Why We Need To Call Men Into The Conversation On Cyberbullying | Social
Did you know that 61% of guys in the U.S. have witnessed negative comments about appearance posted online?
At Social Media Week Los Angeles, Axe, Unilever’s leading male grooming brand, hosted a cyberbullying debate with exclusive insights from a new U.S. report entitled ‘The Bullying Crisis’.
The study followed previous research, also by Axe and Promundo, which revealed that most men feel pushed to live in a “Man Box”, which include being self-sufficient, acting tough, looking physically attractive, sticking to rigid gender roles, being heterosexual, having sexual prowess, and using aggression to resolve conflicts.
Taveeshi Gupta, Consultant, International Development, who led the study opened the session with a key observation that not enough is being done to call men into a conversation on bullying.
Some key stats from the latest research highlighted:
- 2 in 5 guys have experienced appearance-related cyberbullying
- More than 3 in 5 guys have witnessed negative comments on social media
- 94% of guys like it when someone steps in to stop bullying
- But, only 1 in 3 guys actually stepped in to stop bullying
“There are downfalls to the internet and social media. As a society we were not prepared for it” Liam Hackett, Founder & CEO, Ditch the Label.
It seems that social media sites are not fun unless you get to make fun of someone, Gupta had observed during the research.
Young people need critical skills for the internet
Social media is incredibly addictive and hours a day are spent checking social media sites.
As leader of one of the largest anti-bullying charities in the world, Hackett believes that we are giving our young people a huge disservice – because we are giving them access to a world of information [via the internet], without giving them critical skills they need to distinguish between fact and fiction.
In the process, they are making grave mistakes. They are following influencers and using their aspirational lifestyles as an unrealistic benchmark. In turn, this is impacting on their mental health and self-esteem which is more likely to create bullying-type behaviors.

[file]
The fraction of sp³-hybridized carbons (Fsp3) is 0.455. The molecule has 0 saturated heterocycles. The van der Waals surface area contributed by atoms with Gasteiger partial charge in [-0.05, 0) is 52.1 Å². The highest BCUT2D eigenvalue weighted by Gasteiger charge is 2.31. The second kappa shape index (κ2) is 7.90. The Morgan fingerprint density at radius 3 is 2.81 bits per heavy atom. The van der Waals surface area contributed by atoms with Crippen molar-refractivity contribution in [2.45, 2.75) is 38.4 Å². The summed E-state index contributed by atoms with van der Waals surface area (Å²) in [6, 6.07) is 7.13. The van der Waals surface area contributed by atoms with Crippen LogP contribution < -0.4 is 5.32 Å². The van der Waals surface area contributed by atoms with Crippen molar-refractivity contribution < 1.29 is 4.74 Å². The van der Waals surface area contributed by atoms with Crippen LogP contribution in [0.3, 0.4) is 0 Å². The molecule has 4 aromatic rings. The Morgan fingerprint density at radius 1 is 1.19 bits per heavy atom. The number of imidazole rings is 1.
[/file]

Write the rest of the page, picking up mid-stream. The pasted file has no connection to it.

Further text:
We need to be training people to use social media and develop critical skills to decipher the online world, he added.
Rik Strubel, Unilever Global Vice President who is leading the transformation of Axe / Lynx to become the world’s single most adored male grooming brand for GenZ, confirmed the value of the research as it helps to inform how to deliver communication to the audience.
Strubel also shared Unilever’s pledge to withdraw ads from platforms like Google and Facebook if they do not do enough to police content that is impacting gender stereotypes in advertising and only investing in platforms that make a positive contribution to society.
Brands have the ability to address a large audience and hold a responsibility to help with issues such as bullying, confirmed Strubel.
Technology and youth attitude are changing at such a rapid pace; parents are losing touch and are feeling overwhelming by what their children are up to online.
Hackett summarised: Technology may change, but behaviors don’t. Cyberbullying is quite often seen as a separate issue, but we see as it an expansion of an issue that has gone on for such a long period of time.
It’s important to know that the reason you are being targeted is nothing that’s unique about you, it’s because the person who is perpetrating those behaviors has their own issues and by bullying, they are just not dealing with it in the best way.
We need to call men into the conversation on cyberbullying, raise awareness, provide support and all play our role in ending the crisis.
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